“These Political Games Ruin Our Lives”: Indonesia’s LGBT Community Under Threat

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This report is relevant for humanitarian and development practitioners working in Indonesia, especially those working in policy development or protection, because it provides a useful baseline and background of the situation for LGBT people in Indonesia.

The Indonesian LGBT communities have long been living under societal pressure and violence from multiple stakeholders. One case that gained international attention was the attack to the 2010 International Lesbian and Gay Association (ILGA) Asian regional congress in Surabaya. Police dispersed the congress with pressure from militant Islamist groups. Anti-LGBT activists spray painted ‘gays and lesbians are terrorists’ on the wall of GAYa NUSANTARA, the LGBT organisation organising the congress.

The anti-LGBT sentiment has been inflamed by Indonesian officials. On January 24, 2016, the Minister of Higher Education Muhammad Nasir said he wanted to ban LGBT student organisations from university campuses on the premise that they were not in accordance with the values and morals of Indonesia. Even though he then retracted the statement on his social media and replacing it with one saying that LGBT people should receive the same treatments in the eyes of the law, the anti-LGBT sentiments were already growing. Other Indonesian officials also made similar remarks. Attacks towards the community have increased since then.

According to the report, these attacks have been largely organised by fundamentalist Islamist groups, and seem to be getting the police support. It is clear political statements have serious implications for LGBT people in Indonesia.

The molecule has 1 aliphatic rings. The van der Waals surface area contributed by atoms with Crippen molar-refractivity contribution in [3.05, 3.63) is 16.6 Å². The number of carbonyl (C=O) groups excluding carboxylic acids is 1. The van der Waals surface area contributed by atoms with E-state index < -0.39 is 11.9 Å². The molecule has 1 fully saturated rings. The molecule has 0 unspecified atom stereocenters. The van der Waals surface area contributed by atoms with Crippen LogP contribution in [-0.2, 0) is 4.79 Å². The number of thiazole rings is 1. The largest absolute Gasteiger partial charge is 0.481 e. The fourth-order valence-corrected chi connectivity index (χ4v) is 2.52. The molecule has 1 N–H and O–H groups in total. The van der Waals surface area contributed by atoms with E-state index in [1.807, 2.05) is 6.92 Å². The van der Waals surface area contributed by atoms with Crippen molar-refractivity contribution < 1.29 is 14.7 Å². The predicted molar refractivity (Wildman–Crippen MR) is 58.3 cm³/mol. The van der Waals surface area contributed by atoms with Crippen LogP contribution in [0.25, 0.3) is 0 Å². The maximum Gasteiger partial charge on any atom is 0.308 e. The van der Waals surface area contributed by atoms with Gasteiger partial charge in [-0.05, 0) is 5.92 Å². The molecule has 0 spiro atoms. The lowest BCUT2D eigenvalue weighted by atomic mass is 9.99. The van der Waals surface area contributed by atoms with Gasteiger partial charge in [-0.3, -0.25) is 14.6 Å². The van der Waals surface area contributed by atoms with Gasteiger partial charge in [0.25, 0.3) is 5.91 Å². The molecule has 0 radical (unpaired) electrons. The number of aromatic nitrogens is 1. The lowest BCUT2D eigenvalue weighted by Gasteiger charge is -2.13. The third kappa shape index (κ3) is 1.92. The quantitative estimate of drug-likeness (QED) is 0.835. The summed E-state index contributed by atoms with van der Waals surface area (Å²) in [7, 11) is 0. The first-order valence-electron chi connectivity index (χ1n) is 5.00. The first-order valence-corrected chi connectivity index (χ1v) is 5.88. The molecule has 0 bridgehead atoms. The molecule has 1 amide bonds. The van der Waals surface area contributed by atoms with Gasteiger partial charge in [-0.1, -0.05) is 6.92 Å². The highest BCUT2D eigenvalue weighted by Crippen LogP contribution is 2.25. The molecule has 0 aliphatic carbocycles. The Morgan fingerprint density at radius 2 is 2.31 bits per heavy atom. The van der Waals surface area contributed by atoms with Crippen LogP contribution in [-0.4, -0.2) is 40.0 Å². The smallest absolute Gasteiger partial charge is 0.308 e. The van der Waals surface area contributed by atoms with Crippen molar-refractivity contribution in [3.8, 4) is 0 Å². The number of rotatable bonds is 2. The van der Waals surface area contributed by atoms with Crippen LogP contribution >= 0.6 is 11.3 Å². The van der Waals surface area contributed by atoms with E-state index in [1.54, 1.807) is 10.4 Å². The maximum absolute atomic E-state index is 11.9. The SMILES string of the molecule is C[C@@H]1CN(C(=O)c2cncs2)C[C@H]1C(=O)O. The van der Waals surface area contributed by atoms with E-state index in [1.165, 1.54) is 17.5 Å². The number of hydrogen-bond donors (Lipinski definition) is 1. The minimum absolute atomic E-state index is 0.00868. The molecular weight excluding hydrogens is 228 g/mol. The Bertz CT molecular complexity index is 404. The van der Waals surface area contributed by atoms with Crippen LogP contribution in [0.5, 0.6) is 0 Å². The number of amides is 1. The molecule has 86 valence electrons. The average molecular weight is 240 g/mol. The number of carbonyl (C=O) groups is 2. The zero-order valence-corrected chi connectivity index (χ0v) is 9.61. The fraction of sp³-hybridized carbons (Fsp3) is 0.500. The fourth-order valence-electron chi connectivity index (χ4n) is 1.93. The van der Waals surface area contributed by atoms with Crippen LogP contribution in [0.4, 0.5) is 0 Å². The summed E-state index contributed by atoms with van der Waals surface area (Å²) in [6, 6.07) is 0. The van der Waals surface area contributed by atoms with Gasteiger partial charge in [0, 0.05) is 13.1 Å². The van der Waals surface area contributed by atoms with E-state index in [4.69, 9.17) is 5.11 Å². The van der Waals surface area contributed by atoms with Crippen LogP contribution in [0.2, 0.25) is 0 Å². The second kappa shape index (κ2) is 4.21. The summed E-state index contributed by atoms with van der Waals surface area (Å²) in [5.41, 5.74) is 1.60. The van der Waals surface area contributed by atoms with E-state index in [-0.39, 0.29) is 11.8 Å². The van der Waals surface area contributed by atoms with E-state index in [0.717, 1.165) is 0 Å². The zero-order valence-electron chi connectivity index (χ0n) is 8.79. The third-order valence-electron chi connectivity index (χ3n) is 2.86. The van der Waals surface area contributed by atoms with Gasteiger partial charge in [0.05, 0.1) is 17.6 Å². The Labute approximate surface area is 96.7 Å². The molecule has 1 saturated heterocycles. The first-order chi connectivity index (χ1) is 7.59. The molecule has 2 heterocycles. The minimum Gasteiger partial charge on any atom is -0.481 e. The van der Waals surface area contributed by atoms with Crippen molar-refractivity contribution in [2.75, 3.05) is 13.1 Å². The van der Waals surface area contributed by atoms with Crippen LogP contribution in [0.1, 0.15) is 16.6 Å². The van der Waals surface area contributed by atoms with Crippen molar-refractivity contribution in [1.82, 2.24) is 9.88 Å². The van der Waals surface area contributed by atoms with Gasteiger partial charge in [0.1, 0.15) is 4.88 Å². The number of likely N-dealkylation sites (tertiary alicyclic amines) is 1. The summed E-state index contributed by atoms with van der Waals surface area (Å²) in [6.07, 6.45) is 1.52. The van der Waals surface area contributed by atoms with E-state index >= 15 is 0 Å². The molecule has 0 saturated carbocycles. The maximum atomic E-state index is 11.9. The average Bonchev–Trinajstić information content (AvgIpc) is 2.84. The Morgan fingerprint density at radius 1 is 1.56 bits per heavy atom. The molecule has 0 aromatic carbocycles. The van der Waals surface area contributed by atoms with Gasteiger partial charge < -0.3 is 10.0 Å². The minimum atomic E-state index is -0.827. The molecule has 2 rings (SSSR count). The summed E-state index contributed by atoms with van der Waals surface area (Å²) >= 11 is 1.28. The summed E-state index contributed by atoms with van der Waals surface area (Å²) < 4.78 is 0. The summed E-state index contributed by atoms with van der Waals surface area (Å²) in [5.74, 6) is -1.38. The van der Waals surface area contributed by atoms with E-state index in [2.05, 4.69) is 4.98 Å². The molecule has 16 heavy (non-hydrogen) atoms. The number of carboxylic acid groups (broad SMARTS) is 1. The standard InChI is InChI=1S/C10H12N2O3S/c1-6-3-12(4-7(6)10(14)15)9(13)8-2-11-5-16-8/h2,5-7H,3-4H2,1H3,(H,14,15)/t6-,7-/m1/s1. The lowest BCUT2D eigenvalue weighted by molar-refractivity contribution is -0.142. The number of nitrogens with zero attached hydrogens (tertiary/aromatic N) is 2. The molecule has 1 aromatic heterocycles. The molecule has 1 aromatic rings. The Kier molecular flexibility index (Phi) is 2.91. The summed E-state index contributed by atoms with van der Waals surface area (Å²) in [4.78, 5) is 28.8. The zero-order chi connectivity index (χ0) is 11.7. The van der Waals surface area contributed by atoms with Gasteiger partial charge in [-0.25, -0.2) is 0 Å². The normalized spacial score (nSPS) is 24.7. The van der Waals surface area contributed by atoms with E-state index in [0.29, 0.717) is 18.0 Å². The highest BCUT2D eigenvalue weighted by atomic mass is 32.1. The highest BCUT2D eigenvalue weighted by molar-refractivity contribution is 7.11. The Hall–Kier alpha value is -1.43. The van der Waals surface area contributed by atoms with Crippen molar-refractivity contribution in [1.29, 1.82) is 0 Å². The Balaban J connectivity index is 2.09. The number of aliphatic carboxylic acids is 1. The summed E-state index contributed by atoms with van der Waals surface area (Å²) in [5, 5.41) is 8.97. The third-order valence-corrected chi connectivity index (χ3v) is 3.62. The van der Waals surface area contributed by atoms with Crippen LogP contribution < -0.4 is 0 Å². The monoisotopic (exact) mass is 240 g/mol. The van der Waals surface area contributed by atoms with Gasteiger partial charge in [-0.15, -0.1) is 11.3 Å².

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"The path forward will require leadership from the Indonesian government. Instead of slurring LGBT people, government officials should make and enforce public pledges to protect all Indonesians from violence and discrimination."

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The Indonesian LGBT communities have long been living under societal pressure and violence from multiple stakeholders. One case that gained international attention was the attack to the 2010 International Lesbian and Gay Association (ILGA) Asian regional congress in Surabaya. Police dispersed the congress with pressure from militant Islamist groups. Anti-LGBT activists spray painted ‘gays and lesbians are terrorists’ on the wall of GAYa NUSANTARA, the LGBT organisation organising the congress.

The anti-LGBT sentiment has been inflamed by Indonesian officials. On January 24, 2016, the Minister of Higher Education Muhammad Nasir said he wanted to ban LGBT student organisations from university campuses on the premise that they were not in accordance with the values and morals of Indonesia. Even though he then retracted the statement on his social media and replacing it with one saying that LGBT people should receive the same treatments in the eyes of the law, the anti-LGBT sentiments were already growing. Other Indonesian officials also made similar remarks. Attacks towards the community have increased since then.

According to the report, these attacks have been largely organised by fundamentalist Islamist groups, and seem to be getting the police support. It is clear political statements have serious implications for LGBT people in Indonesia.